An analysis of obituaries in the New York Times suggests that the cost of achieving fame as a performer or in sport may be a shorter life. The Australian-based researchers, who analyzed one thousand obituaries, write about their findings in a paper published online in QJM: An International Journal of Medicine this week.

Numerous studies show that job-related factors are linked to lifespan.

In this new study, researchers Richard Epstein from St Vincent’s Hospital, Clinical School, at the University of New South Wales in Sydney and Catherine Epstein from the University of Queensland in Brisbane, wanted to examine the extent to which being famous and successful in one’s career might be linked to disease and longevity.

So they assumed having an obituary in the New York Times (NYT) was a fair indication of having achieved career fame and success.

They took information from 1,000 consecutive obituaries published in the NYT between 2009 and 2011 and analyzed it according to gender, age, occupation and cause of death.

They sorted the results into four broad occupational groups: sports players and performers (such as athletes, singers, musicians, dancers and actors); non-performing creative people (such as writers, visual artists and composers); political, business and military people; and academic, religious, and professional.

They found that sports players, performers and people who had creative occupations were more likely to die younger (at average age of 77.4, 77.1 and 78.5 years respectively), whereas older deaths were more common among those with military, business, and political occupations (84.7, 83.3 and 82.1 years respectively).

They also found that male obituaries vastly outnumbered female (813 vs 186 respectively) and the average age of death was higher for men than for women (80.4 vs 78.8).

The life expectancy for a US citizen born today is about 76 years for males and 81 years for females. Yet, the average age of death for the males in the NYT obituaries was older and females younger than these averages, something that may be explained by the fact there was a higher proportion of NYT females than males in performance and sports (38% vs 18%) and fewer in professional occupations (12% vs 27%).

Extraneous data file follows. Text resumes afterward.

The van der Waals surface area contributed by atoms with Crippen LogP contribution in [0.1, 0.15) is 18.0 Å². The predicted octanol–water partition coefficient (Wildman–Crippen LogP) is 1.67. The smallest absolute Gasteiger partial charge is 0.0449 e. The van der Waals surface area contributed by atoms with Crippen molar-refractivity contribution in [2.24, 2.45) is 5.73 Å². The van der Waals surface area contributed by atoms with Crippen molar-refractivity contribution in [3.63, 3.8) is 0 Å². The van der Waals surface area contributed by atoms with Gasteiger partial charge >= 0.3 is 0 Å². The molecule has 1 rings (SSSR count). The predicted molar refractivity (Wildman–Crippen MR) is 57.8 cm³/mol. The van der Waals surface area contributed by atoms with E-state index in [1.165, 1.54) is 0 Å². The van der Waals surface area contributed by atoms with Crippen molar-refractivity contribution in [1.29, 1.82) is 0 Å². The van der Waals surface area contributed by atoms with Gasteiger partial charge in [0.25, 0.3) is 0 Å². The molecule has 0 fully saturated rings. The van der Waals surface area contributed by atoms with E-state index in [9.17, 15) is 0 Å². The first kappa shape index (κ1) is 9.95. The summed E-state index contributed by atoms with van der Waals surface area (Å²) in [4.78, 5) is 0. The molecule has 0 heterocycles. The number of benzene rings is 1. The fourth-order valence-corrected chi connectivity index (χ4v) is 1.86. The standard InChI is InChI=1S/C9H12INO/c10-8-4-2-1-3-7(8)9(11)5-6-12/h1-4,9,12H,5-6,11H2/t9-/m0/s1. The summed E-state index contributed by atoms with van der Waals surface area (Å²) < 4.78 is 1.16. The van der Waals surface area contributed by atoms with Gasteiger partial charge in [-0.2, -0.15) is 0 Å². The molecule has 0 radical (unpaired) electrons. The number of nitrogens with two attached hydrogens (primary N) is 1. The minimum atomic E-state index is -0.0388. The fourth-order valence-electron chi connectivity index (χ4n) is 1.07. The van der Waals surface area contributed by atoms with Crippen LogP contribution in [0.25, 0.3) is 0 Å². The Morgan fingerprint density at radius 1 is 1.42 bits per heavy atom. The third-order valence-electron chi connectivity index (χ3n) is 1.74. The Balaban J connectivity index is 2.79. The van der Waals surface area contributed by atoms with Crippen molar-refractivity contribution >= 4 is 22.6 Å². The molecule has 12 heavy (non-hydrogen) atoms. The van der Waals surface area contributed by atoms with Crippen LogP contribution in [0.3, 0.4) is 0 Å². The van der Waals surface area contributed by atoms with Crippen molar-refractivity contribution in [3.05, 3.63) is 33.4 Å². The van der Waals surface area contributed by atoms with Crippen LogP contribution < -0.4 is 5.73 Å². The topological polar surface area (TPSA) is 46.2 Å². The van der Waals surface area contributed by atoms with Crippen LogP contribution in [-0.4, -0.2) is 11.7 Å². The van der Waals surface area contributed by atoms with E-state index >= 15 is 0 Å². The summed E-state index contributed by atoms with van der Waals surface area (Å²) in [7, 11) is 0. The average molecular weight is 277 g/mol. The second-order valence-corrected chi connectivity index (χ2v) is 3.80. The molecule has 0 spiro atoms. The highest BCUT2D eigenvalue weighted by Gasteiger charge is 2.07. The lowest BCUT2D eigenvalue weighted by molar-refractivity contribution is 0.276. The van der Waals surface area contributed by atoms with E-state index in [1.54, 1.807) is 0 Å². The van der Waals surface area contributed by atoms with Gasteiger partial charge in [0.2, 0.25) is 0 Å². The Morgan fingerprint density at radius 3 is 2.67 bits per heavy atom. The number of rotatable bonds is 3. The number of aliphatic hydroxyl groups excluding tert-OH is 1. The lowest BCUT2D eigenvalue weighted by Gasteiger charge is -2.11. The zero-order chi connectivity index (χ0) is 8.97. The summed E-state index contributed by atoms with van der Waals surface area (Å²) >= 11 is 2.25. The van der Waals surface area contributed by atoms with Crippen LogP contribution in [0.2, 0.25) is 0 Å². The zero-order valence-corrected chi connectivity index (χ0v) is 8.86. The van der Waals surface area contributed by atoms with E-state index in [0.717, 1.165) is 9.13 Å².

When they looked at causes of death among the NYT obituaries, the researchers found younger death were more often linked to accidents (66.2 years), infection (including HIV, 68.6) and organ-specific cancers (73.0).

The term “old age” was most often given as the cause of death among philanthropists, academics and doctors, and used less often to describe cause of death among sports players, performers and creatives.

Death due to cancer was cited most often in performers (27%) and creatives (29%), with lung cancer (which the authors consider a likely indication of chronic smoking) cited most often for performers (7.2%) and least often for professionals (1.4%).

The researchers conclude:

“Fame and achievement in performance-related careers may be earned at the cost of a shorter life expectancy. In such careers, smoking and other risk behaviours may be either causes or effects of success and/or early death.”

Co-author Richard Epstein, Director of the Clinical Informatics & Research Centre in The Kinghorn Cancer Centre at St Vincent’s, says in a statement that because theirs is a one-off retrospective study, it can’t prove anything, but it nevertheless raises some interesting questions.

For instance, if what the study suggests is true, that performers and sports players who achieve success and fame tend to die younger, does this mean that becoming famous early in life puts you on a path to poorer health later on when you are no longer in the limelight?

Or could it be that the psychological stress and family pressures that often accompany success in the public eye lead to self-destructive behavior that stay with you through life?

Or does perhaps the risk-taker mamiximize his or her chances of success with behaviors that boost short term performance, with the help of cigarettes, alcohol and drugs?

“Any of these hypotheses could be viewed as a health warning to young people aspiring to become stars,” says Epstein.

In another study published a few months ago in the BMJ, researchers found that Olympic medallists on average live 2.8 years longer than the general population. Given the suggestions of the NYT study, it would be interesting to see the extent to which fame, as well as being a medallist, affects this result.

Written by Catharine Paddock PhD